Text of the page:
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Dating violence schools

Although a majority of high-school principals (57 percent) had assisted a teen dating-violence victim in the past two years, more than two-thirds of respondents (68 percent) said they lacked formal training, and a majority (62 percent) reported that teachers and staff in their schools hadn’t been recently trained, either.Less than a third (30 percent) posted information on teen dating violence that was easily available and accessible to students—posted in hallways or the cafeteria, for example—and just 35 percent specifically addressed dating abuse in their school’s violence-prevention policies.“Me coming in to do a three- or four-day program in a classroom is really great, but the entire school environment has to change for real change to happen.” As an expert in the field, she said that requires buy-in from school leaders.Bob Farrace, the public-affairs director for the National Association of Secondary School Principals, said he encourages high-school principals to take an honest and transparent look at their own data, identify the trends in teen dating violence incidents, and address them appropriately. Teen Dating Violence is a pattern of emotional, verbal, sexual, or physical abuse used by one person in a current or past dating relationship to exert power and control over another when one or both of the partners is a teenager. requires school districts to adopt and implement a policy prohibiting dating violence and abuse by any student on school property, during a school sponsored activity, or during school-sponsored transportation, and providing procedures for responding to such incidents of dating violence or abuse, including accommodations for students experiencing dating violence or abuse.Victims of dating abuse are also more likely to experience depression and anxiety, and to consider suicide, than their non-abused peers.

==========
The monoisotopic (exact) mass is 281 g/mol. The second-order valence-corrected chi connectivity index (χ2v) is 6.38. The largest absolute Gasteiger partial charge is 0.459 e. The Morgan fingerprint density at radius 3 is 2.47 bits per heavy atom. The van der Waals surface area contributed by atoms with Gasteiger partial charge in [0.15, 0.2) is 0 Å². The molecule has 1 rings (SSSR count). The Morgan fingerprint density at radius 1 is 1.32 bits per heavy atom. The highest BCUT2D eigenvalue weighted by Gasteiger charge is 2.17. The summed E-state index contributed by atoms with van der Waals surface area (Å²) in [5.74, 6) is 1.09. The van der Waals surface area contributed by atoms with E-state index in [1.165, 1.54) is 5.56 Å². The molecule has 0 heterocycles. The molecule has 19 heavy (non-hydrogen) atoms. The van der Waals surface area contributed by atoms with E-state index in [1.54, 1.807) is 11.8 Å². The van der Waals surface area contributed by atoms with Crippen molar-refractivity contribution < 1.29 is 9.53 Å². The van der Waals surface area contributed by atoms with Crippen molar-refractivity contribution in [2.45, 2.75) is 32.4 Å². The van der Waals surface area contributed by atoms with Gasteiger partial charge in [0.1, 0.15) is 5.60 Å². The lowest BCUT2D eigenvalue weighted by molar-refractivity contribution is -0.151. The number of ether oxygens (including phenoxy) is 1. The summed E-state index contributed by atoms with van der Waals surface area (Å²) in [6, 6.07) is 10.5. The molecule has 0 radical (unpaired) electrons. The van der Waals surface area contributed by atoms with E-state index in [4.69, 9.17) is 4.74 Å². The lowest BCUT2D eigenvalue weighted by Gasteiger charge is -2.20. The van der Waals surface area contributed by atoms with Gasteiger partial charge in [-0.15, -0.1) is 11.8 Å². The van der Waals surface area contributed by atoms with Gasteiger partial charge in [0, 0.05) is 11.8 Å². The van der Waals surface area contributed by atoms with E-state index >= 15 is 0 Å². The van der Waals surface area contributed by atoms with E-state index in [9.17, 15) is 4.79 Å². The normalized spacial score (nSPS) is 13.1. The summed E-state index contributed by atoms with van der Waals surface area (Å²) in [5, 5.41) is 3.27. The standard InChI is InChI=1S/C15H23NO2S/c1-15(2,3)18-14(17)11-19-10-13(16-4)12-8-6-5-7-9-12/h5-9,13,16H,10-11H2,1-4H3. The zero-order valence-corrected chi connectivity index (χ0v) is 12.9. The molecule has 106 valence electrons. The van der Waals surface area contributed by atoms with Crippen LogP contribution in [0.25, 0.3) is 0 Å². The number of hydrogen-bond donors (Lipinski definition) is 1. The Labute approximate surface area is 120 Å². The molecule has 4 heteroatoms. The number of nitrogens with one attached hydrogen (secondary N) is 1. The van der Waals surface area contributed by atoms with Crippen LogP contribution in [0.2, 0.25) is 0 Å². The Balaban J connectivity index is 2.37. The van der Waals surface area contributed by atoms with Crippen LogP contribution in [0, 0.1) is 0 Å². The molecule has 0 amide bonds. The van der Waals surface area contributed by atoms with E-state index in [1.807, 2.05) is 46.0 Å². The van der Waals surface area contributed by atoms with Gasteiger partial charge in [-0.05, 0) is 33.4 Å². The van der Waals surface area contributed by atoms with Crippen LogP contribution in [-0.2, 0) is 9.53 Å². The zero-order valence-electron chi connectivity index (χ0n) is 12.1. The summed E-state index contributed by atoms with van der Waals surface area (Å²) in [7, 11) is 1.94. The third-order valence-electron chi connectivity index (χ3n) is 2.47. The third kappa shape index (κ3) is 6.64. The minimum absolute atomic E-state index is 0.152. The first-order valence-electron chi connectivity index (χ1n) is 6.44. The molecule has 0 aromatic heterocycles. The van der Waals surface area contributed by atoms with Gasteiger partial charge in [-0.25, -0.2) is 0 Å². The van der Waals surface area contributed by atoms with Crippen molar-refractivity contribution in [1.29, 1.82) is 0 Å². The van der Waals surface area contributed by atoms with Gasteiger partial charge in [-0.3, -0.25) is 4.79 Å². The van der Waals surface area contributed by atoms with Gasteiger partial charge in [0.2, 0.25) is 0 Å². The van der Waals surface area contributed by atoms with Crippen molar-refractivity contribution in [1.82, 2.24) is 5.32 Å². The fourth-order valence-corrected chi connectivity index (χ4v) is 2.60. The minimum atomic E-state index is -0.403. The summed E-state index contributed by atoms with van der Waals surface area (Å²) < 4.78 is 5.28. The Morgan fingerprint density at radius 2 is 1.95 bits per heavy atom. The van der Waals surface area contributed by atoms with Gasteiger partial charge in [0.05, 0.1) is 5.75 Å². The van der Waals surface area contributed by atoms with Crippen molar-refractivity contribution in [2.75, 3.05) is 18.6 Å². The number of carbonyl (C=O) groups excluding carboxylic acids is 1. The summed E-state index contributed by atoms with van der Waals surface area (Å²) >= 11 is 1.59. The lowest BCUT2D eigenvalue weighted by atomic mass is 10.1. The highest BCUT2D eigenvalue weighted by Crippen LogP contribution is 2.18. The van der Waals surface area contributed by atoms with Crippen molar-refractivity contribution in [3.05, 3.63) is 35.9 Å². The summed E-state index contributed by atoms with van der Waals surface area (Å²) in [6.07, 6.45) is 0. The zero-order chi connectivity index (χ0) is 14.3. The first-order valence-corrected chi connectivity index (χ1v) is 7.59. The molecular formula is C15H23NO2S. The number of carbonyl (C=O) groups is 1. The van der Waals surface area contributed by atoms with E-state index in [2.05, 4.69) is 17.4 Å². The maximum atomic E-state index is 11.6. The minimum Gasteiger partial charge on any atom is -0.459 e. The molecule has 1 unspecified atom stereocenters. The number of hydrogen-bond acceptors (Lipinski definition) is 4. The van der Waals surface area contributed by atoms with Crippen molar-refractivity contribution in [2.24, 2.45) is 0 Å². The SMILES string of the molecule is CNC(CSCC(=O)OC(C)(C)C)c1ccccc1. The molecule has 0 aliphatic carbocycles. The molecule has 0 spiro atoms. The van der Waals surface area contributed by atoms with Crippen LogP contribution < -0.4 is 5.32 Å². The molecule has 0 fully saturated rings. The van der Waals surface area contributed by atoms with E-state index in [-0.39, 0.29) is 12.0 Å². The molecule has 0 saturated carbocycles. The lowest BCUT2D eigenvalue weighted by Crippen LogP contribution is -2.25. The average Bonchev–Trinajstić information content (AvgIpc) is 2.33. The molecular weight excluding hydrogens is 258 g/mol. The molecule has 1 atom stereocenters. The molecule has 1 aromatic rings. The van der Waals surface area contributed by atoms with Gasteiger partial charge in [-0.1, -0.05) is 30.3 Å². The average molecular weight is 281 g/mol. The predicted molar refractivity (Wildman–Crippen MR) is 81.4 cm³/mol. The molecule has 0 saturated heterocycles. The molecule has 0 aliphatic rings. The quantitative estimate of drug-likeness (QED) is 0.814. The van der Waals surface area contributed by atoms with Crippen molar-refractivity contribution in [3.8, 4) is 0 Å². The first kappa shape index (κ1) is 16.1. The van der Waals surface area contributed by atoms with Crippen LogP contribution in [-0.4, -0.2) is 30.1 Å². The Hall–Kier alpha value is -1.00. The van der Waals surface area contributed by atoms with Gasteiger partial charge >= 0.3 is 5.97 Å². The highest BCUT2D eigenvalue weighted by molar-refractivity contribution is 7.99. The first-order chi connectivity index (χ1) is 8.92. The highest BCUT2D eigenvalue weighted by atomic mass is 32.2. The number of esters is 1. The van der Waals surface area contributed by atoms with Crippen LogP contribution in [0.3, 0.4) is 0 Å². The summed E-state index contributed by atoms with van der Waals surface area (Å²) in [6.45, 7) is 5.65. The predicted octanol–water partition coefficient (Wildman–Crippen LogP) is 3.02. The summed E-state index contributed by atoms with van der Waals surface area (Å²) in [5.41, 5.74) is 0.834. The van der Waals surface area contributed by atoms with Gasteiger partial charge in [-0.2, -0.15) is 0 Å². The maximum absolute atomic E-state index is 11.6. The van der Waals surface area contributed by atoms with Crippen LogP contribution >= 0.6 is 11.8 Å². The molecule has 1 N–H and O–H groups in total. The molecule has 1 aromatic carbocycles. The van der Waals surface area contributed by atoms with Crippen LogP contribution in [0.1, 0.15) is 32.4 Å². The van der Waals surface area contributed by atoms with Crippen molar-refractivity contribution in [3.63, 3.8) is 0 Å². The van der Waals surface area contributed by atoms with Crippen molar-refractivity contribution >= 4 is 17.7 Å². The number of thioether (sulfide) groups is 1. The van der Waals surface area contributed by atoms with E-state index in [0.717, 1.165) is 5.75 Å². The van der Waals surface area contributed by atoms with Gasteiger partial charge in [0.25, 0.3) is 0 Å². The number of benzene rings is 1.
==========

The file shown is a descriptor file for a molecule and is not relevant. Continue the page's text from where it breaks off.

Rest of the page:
A member of the Domestic Violence Network’s middle- and high-school Youth Network, De Leon plans activities to inform students about unsafe or unhealthy relationships.For example, respondents were most likely to assume that counselors and parents are preferable to students’ peers in assisting victims.Ninety-three percent of principals said they referred student victims of dating violence to counselors, while 85 percent said they informed the victim’s parents or guardians.While he called the study’s findings “deeply troubling,” he said that dating abuse hasn’t been cited specifically by principals as an area of focus for the national organization, alluding to state policies that oversee teen dating violence training and education.Dozens of states have enacted legislation that addresses teen dating violence, according to research compiled by the National Conference of State Legislatures.“They have some awareness that this is happening in their school, especially if they're assisting victims periodically,” he said.“If they choose not to take action, for me, they are a bystander.”The study exposed multiple instances of high-school principals seemingly misinformed or uninformed on teen dating violence.Yet federal data indicate that many public schools, particularly high-poverty campuses, lack counselors.What’s more, some parents have their own misconceptions and myths about dating abuse, such as the belief that partner abuse must be physical by definition. are physically abused by dating partners every year.Youth from low-income backgrounds, those from marginalized racial and ethnic groups, and LGBTQ students are at the greatest risk of experiencing such harm. Data from the Centers for Disease Control and Prevention’s 2013 Youth Risk Behavior Survey found that adolescents who experienced teen dating violence were more likely than those who didn’t to report being bullied on school grounds and missing school due to feeling unsafe.

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